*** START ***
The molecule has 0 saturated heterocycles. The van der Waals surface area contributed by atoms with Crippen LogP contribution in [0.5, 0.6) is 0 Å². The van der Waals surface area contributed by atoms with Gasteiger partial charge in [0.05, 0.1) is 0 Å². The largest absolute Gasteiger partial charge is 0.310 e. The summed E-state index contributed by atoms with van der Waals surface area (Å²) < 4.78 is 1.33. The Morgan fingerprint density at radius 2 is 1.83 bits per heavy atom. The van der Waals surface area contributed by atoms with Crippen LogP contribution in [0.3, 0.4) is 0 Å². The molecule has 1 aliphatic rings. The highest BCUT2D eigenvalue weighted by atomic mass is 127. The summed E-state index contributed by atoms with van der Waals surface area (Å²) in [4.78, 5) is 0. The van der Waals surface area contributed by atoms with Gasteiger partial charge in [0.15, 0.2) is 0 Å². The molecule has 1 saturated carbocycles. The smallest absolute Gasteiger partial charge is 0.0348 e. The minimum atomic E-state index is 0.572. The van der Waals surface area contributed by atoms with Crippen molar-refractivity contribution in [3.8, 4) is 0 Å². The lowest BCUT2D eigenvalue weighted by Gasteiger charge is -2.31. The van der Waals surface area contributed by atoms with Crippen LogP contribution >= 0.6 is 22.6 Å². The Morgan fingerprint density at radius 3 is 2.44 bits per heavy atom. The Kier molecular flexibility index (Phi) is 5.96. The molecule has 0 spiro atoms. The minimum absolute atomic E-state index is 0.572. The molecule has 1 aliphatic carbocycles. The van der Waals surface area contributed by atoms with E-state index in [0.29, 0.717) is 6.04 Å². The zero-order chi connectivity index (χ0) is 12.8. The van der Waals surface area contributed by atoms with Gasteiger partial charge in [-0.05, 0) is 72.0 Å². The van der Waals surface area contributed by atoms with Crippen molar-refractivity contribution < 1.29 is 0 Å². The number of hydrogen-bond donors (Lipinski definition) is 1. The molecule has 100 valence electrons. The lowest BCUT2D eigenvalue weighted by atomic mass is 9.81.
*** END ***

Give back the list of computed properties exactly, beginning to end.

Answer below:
The molecule has 0 saturated heterocycles. The van der Waals surface area contributed by atoms with Crippen LogP contribution in [0.5, 0.6) is 0 Å². The van der Waals surface area contributed by atoms with Gasteiger partial charge in [0.05, 0.1) is 0 Å². The largest absolute Gasteiger partial charge is 0.310 e. The summed E-state index contributed by atoms with van der Waals surface area (Å²) < 4.78 is 1.33. The Morgan fingerprint density at radius 2 is 1.83 bits per heavy atom. The van der Waals surface area contributed by atoms with Crippen LogP contribution in [0.3, 0.4) is 0 Å². The molecule has 1 aliphatic rings. The highest BCUT2D eigenvalue weighted by atomic mass is 127. The summed E-state index contributed by atoms with van der Waals surface area (Å²) in [4.78, 5) is 0. The van der Waals surface area contributed by atoms with Gasteiger partial charge in [0.15, 0.2) is 0 Å². The molecule has 1 saturated carbocycles. The smallest absolute Gasteiger partial charge is 0.0348 e. The minimum atomic E-state index is 0.572. The van der Waals surface area contributed by atoms with Crippen molar-refractivity contribution in [3.8, 4) is 0 Å². The lowest BCUT2D eigenvalue weighted by Gasteiger charge is -2.31. The van der Waals surface area contributed by atoms with Crippen LogP contribution >= 0.6 is 22.6 Å². The Morgan fingerprint density at radius 3 is 2.44 bits per heavy atom. The Kier molecular flexibility index (Phi) is 5.96. The molecule has 0 spiro atoms. The minimum absolute atomic E-state index is 0.572. The molecule has 1 aliphatic carbocycles. The van der Waals surface area contributed by atoms with E-state index in [0.29, 0.717) is 6.04 Å². The zero-order chi connectivity index (χ0) is 12.8. The van der Waals surface area contributed by atoms with Gasteiger partial charge in [-0.05, 0) is 72.0 Å². The van der Waals surface area contributed by atoms with Crippen molar-refractivity contribution < 1.29 is 0 Å². The number of hydrogen-bond donors (Lipinski definition) is 1. The molecule has 100 valence electrons. The lowest BCUT2D eigenvalue weighted by atomic mass is 9.81.